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Dear Amy: I live with my fiance and our cat, and I’m really happy.
We are getting married at Disneyland next year!
I have everything I’ve ever wanted for my dream wedding, including riding in Cinderella’s crystal coach.
My mom and I have made a plan to go wedding dress shopping together. I also invited my future mother-in-law to come with us.
My fiance doesn’t have any sisters and his mom always wanted a daughter. She and I are really close.
The problem is that a friend of mine is really offended. He says he’s bothered that I didn’t ask him to come with me on this dress shopping excursion, but that I did choose to include my fiance’s mom.
He said it’s usually a bridal party of close friends, or just the bride and mother of the bride who go shopping for a dress.
I plan to go ahead with my plan to include the two most special women in my life. But I am wondering, am I in the wrong?
– Anxious Bride
Dear Bride: Researching your question I have now perused numerous photos of Disneyland brides riding in Cinderella’s crystal coach (which is pulled by four white ponies and guided by a driver and two footmen).
In a world beset by challenges, conflict, and dreams deferred, I’m actually happy to report that … this sort of “fairytale” wedding is a thing!
The Cinderella dream is alive, well, and available – for a price – in Anaheim, California (and other locations).
In terms of your question, it’s a true fact that – even though Cinderella had a fairy godmother who did her dress shopping for her – any bride or groom has the right to include anyone they want when shopping for their own wedding clothes.
Sometimes this involves friends, wedding planners, family members, or future in-laws. And yes, I give you permission to exclude this pushy friend.
(When I got married, I had only a flock of bluebirds to help me get dressed.)
Your friend is wrong, you are right, and I hope you have the fairytale wedding of your dreams.
Dear Amy: I am currently in an empty marriage. I want a divorce.
We have been a couple for 29 years, but have been married for 11 years.
We didn’t marry until we had been together for 18 years.
I was a fool but didn’t realize it until we were finally married and had our son.
I have been severely unhappy for about five years, but even before that my unhappiness was building.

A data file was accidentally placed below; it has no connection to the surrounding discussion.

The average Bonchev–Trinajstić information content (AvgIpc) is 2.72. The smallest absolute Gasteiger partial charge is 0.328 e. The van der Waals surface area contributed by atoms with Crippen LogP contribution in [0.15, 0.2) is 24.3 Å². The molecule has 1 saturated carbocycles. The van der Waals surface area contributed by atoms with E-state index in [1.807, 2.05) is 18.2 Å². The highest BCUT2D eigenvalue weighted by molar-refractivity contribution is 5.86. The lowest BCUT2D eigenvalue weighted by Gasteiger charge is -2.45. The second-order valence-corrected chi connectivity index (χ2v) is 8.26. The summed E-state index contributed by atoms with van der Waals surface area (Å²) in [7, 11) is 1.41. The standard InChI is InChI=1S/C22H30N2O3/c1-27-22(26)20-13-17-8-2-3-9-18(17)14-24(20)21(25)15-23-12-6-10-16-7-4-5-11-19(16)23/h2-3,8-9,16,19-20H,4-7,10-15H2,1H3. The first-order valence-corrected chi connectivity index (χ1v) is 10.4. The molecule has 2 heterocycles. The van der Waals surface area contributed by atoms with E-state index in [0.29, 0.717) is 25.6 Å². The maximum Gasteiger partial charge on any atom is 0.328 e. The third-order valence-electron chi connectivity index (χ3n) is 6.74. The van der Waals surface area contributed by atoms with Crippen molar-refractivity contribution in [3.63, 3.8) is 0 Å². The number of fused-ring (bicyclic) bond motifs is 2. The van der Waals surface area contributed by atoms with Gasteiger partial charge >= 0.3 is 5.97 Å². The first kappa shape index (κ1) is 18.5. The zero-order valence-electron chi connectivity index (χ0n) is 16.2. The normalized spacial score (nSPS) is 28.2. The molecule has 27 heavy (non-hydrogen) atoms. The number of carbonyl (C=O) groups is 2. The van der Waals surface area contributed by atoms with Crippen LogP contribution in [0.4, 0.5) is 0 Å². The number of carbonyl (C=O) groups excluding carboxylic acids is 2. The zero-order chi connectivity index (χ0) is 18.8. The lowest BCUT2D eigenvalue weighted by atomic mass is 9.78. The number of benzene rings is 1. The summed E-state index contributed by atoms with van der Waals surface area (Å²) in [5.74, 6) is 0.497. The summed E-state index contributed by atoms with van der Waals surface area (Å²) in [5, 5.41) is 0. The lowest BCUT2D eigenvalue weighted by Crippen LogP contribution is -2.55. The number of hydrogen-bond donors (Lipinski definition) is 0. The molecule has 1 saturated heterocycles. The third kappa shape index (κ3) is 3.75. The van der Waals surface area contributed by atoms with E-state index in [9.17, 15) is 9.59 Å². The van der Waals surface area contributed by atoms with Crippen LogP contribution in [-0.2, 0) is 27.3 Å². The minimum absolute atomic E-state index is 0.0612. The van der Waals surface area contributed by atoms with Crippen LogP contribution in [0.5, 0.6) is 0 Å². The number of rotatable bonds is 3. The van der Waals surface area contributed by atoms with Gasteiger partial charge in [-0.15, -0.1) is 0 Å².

Now, I am attracted to someone else and want to leave the marriage. I am determined to leave.
In the meantime, should I reveal how I feel to this person I‘m attracted to?
I think he feels the same way toward me but holds back because I’m still married.
I have told him I’m not happy and that my husband and I are sleeping in separate rooms. But the bottom line is that I’m still married.
What do you think I should do?
– Sad and Depressed
Dear Sad: You have stated that you are leaving your very long relationship, and yet the question you ask is really about embarking on a new relationship.
People do often leave an already unhappy relationship only when someone else comes along – giving them the emotional incentive to leave. It is easier to leave when you believe you are moving toward something positive that feels life-affirming and exciting.
You should also ask yourself: If this other man does not reciprocate your feelings, would you choose to stay in your marriage? Are you willing and able to go it alone?
You’ve already telegraphed your discontent to this other man, including him in some intimate details about your marriage.
The ethical thing to do (which is also the right thing) is to separate your motivations for leaving, and to deal with your marriage – and especially your child’s welfare – before emotionally entangling with another person.
Dear Readers: Have you ever had your question published in the “Ask Amy” column? If so, I’d love to hear from you. Did you accept or reject my advice? Was the issue you wrote about ever resolved?
As part of our ongoing conversation about human behaviour and its consequences, I’d love to learn how things turned out for you.
Please – get in touch! Write to me at [email protected] – write UPDATE in the subject line, and tell me your story.
I welcome the opportunity to be back in touch.